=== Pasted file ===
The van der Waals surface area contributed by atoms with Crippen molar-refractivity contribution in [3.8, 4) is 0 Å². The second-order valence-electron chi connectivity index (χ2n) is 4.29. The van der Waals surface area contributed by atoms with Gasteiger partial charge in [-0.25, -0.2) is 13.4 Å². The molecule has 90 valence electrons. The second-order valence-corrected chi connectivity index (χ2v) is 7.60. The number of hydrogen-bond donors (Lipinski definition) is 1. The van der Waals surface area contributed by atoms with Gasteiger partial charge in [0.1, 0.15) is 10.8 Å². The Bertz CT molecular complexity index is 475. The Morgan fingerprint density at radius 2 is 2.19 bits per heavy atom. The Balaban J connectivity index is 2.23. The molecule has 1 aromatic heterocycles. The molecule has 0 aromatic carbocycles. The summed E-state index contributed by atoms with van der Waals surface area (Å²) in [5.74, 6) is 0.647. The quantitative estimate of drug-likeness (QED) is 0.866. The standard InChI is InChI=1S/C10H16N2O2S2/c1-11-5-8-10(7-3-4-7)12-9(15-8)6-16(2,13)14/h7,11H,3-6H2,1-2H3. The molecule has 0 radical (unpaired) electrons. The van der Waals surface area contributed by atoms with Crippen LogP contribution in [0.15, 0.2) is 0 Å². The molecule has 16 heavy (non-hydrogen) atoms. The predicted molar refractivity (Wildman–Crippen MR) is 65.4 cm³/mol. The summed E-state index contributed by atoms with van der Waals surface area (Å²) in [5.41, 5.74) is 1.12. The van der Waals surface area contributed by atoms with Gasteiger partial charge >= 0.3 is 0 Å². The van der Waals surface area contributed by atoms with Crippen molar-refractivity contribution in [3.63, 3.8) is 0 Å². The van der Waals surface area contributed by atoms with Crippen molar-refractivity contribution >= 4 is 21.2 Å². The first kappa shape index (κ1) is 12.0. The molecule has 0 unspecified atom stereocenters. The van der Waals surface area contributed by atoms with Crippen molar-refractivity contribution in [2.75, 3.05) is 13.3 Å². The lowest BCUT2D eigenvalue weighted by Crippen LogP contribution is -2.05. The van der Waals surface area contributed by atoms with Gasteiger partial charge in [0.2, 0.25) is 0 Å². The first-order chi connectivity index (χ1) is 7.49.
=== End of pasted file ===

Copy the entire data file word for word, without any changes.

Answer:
The van der Waals surface area contributed by atoms with Crippen molar-refractivity contribution in [3.8, 4) is 0 Å². The second-order valence-electron chi connectivity index (χ2n) is 4.29. The van der Waals surface area contributed by atoms with Gasteiger partial charge in [-0.25, -0.2) is 13.4 Å². The molecule has 90 valence electrons. The second-order valence-corrected chi connectivity index (χ2v) is 7.60. The number of hydrogen-bond donors (Lipinski definition) is 1. The van der Waals surface area contributed by atoms with Gasteiger partial charge in [0.1, 0.15) is 10.8 Å². The Bertz CT molecular complexity index is 475. The Morgan fingerprint density at radius 2 is 2.19 bits per heavy atom. The Balaban J connectivity index is 2.23. The molecule has 1 aromatic heterocycles. The molecule has 0 aromatic carbocycles. The summed E-state index contributed by atoms with van der Waals surface area (Å²) in [5.74, 6) is 0.647. The quantitative estimate of drug-likeness (QED) is 0.866. The standard InChI is InChI=1S/C10H16N2O2S2/c1-11-5-8-10(7-3-4-7)12-9(15-8)6-16(2,13)14/h7,11H,3-6H2,1-2H3. The molecule has 0 radical (unpaired) electrons. The van der Waals surface area contributed by atoms with Crippen LogP contribution in [0.15, 0.2) is 0 Å². The molecule has 16 heavy (non-hydrogen) atoms. The predicted molar refractivity (Wildman–Crippen MR) is 65.4 cm³/mol. The summed E-state index contributed by atoms with van der Waals surface area (Å²) in [5.41, 5.74) is 1.12. The van der Waals surface area contributed by atoms with Gasteiger partial charge >= 0.3 is 0 Å². The van der Waals surface area contributed by atoms with Crippen molar-refractivity contribution in [3.63, 3.8) is 0 Å². The van der Waals surface area contributed by atoms with Crippen molar-refractivity contribution >= 4 is 21.2 Å². The first kappa shape index (κ1) is 12.0. The molecule has 0 unspecified atom stereocenters. The van der Waals surface area contributed by atoms with Crippen molar-refractivity contribution in [2.75, 3.05) is 13.3 Å². The lowest BCUT2D eigenvalue weighted by Crippen LogP contribution is -2.05. The van der Waals surface area contributed by atoms with Gasteiger partial charge in [0.2, 0.25) is 0 Å². The first-order chi connectivity index (χ1) is 7.49.